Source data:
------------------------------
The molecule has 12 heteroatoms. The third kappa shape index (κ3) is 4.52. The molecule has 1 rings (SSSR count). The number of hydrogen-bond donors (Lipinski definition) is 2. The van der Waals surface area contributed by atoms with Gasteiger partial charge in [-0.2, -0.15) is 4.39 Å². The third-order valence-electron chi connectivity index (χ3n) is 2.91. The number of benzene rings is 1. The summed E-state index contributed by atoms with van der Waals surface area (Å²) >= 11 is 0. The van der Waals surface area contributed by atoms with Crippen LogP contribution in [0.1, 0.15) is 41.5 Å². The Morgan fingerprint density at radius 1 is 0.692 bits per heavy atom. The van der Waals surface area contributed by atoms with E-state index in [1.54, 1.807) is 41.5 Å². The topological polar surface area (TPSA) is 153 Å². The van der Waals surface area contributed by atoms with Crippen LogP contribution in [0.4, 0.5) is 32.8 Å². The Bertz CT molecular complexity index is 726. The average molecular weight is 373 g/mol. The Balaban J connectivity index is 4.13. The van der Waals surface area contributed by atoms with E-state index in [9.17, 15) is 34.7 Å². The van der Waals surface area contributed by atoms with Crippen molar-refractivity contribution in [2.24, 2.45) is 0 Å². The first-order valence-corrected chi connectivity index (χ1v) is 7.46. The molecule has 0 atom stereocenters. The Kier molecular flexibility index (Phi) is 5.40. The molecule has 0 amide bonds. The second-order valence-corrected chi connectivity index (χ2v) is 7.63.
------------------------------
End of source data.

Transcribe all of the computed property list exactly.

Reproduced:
The molecule has 12 heteroatoms. The third kappa shape index (κ3) is 4.52. The molecule has 1 rings (SSSR count). The number of hydrogen-bond donors (Lipinski definition) is 2. The van der Waals surface area contributed by atoms with Gasteiger partial charge in [-0.2, -0.15) is 4.39 Å². The third-order valence-electron chi connectivity index (χ3n) is 2.91. The number of benzene rings is 1. The summed E-state index contributed by atoms with van der Waals surface area (Å²) >= 11 is 0. The van der Waals surface area contributed by atoms with Crippen LogP contribution in [0.1, 0.15) is 41.5 Å². The Morgan fingerprint density at radius 1 is 0.692 bits per heavy atom. The van der Waals surface area contributed by atoms with E-state index in [1.54, 1.807) is 41.5 Å². The topological polar surface area (TPSA) is 153 Å². The van der Waals surface area contributed by atoms with Crippen LogP contribution in [0.4, 0.5) is 32.8 Å². The Bertz CT molecular complexity index is 726. The average molecular weight is 373 g/mol. The Balaban J connectivity index is 4.13. The van der Waals surface area contributed by atoms with E-state index in [9.17, 15) is 34.7 Å². The van der Waals surface area contributed by atoms with Crippen molar-refractivity contribution in [2.24, 2.45) is 0 Å². The first-order valence-corrected chi connectivity index (χ1v) is 7.46. The molecule has 0 atom stereocenters. The Kier molecular flexibility index (Phi) is 5.40. The molecule has 0 amide bonds. The second-order valence-corrected chi connectivity index (χ2v) is 7.63.